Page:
Caribbean islands are very attractive for individuals seeking real estate to invest in. Whatever the purpose of this investment might be, somewhere down the road it almost always becomes a business investment, albeit the resale of it.
Ownership of a second home abroad has fiscal implications for you personally. Taxation of a second home in many countries is stiff; make sure you talk to an accountant/attorney before buying a real estate object in the Caribbean. Aruba’s tax office cooperates with many tax collectors’ offices around the world.
What options are there on wanting to do business with (already own) real estate in Aruba?
As a real estate owner in principal it is not allowed to do business with it. The thought process behind this is that as a foreign national you need a permit to engage in any commercial activity on the island. This permit is to somehow protect the local entrepreneur in a very open economy which the Aruban one is known for.
All individuals and companies who engage in monetary gain in the form of rent from a property owned in Aruba are considered being commercially active and therefore must obtain a permit to engage in such activity.
An individual/company which sells real estate objects in Aruba as a primary business activity, will have to be in possession of the necessary economic permits to do so. A very important exception to this rule is when an individual is selling his own property. In this case you are free to sell the property without restrictions.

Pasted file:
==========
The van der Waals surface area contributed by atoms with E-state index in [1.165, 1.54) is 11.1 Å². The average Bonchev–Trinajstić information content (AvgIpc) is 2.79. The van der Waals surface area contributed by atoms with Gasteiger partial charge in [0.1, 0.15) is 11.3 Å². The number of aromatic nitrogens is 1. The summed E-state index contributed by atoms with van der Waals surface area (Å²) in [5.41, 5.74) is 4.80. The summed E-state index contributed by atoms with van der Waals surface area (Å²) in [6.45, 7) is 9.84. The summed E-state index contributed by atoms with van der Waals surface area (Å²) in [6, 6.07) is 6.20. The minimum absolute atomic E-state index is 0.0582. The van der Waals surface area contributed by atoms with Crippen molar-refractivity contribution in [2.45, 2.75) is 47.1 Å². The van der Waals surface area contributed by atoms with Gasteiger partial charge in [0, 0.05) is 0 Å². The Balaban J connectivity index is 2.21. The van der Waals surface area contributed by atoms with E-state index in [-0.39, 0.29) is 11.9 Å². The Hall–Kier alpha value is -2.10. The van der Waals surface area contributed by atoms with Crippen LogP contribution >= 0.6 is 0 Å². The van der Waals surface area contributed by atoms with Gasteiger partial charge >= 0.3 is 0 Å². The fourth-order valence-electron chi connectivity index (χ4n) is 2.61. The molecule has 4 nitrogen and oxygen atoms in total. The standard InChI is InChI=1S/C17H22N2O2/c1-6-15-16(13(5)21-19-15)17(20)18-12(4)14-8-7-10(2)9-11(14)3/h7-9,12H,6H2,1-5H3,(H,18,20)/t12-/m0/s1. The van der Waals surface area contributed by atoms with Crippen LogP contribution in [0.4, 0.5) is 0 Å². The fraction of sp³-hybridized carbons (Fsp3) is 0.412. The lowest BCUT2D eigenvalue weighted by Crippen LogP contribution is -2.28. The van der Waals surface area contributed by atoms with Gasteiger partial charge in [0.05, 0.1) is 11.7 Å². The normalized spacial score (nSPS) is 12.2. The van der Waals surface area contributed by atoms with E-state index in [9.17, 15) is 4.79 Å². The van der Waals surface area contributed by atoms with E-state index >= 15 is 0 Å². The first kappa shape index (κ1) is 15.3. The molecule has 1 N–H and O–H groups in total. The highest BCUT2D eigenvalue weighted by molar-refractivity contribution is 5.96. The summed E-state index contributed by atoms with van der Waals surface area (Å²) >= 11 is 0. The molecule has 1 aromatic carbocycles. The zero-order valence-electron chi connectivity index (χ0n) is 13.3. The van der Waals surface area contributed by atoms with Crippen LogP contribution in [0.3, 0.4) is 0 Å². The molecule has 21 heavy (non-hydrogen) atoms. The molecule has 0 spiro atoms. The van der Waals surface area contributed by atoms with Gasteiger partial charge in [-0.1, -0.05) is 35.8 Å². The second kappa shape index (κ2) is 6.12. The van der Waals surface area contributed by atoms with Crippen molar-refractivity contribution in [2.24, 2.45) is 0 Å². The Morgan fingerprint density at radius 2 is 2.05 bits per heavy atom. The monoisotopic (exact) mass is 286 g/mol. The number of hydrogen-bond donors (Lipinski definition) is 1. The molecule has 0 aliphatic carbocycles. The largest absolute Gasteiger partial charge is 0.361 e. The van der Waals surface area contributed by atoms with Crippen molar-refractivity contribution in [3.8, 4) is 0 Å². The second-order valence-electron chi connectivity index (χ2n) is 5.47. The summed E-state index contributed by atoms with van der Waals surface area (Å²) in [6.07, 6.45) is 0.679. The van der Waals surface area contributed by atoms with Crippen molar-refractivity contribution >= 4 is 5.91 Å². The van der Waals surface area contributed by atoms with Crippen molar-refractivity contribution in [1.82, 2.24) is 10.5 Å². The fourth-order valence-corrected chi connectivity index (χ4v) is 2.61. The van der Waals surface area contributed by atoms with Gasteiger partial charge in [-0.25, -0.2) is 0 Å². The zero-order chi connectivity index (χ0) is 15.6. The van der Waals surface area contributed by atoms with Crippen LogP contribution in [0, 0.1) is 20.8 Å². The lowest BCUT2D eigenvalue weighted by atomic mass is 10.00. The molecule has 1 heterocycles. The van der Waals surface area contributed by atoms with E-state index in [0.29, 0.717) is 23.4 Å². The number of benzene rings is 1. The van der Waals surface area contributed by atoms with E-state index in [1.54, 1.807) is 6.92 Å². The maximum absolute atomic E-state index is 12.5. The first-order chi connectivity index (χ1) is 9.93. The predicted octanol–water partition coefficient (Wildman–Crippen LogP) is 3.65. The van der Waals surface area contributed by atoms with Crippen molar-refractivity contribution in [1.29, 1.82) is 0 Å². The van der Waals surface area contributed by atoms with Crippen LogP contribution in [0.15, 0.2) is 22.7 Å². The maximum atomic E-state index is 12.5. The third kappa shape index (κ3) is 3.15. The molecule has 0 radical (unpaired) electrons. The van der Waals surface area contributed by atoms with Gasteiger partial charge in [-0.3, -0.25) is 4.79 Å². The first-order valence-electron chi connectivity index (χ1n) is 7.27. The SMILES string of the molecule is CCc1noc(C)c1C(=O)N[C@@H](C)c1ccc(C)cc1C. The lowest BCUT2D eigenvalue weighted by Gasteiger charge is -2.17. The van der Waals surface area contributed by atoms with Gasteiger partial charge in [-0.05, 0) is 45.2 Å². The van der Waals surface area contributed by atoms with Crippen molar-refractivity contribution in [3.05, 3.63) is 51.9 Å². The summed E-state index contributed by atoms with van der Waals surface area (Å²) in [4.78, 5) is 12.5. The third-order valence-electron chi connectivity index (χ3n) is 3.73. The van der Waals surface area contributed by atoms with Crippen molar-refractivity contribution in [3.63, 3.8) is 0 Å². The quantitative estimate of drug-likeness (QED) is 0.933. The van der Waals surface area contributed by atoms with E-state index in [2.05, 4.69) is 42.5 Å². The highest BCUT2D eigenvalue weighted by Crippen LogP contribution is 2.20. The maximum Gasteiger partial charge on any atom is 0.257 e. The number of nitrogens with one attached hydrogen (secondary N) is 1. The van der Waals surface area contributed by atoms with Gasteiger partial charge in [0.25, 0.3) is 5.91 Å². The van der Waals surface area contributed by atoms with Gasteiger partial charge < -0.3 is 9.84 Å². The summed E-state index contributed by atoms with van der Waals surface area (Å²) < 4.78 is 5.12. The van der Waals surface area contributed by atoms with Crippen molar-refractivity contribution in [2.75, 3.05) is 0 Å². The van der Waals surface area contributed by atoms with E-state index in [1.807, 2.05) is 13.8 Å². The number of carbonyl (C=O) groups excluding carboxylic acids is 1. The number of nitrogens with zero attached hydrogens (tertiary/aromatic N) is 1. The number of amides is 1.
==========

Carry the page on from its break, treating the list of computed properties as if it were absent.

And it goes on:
How about the money flow?
The sale of a real estate object in Aruba requires the money to flow through Aruba. For example, a real estate owner who wants to sell his or her vacation home in Aruba to the next door neighbor in the home country is not allowed to deposit the money directly on the personal bank account of the seller in the home country, but rather deposit on a local Aruban bank account. After payment of all taxes and fees in Aruba the money is transferable without restriction. This same principle is valid upon rental of a property.
How can this be controlled?
Needless to say that controlling the money flow is very difficult, if not impossible. In theory, if there were legislation, the notary investigates the money flow at the time of a sale of property.
How about renting my Aruba vacation home?
Continuing to use above hypothetical example, renting to the neighbor falls under a similar principal as a purchase. As mentioned before, officially a permit is required in order to rent the property for monetary gain. Additionally the money has to flow through Aruba as well. To bypass this rule is actually simple. Hire a local property manager and let them handle the rent and money flow locally and you bypass, legally, all of the above.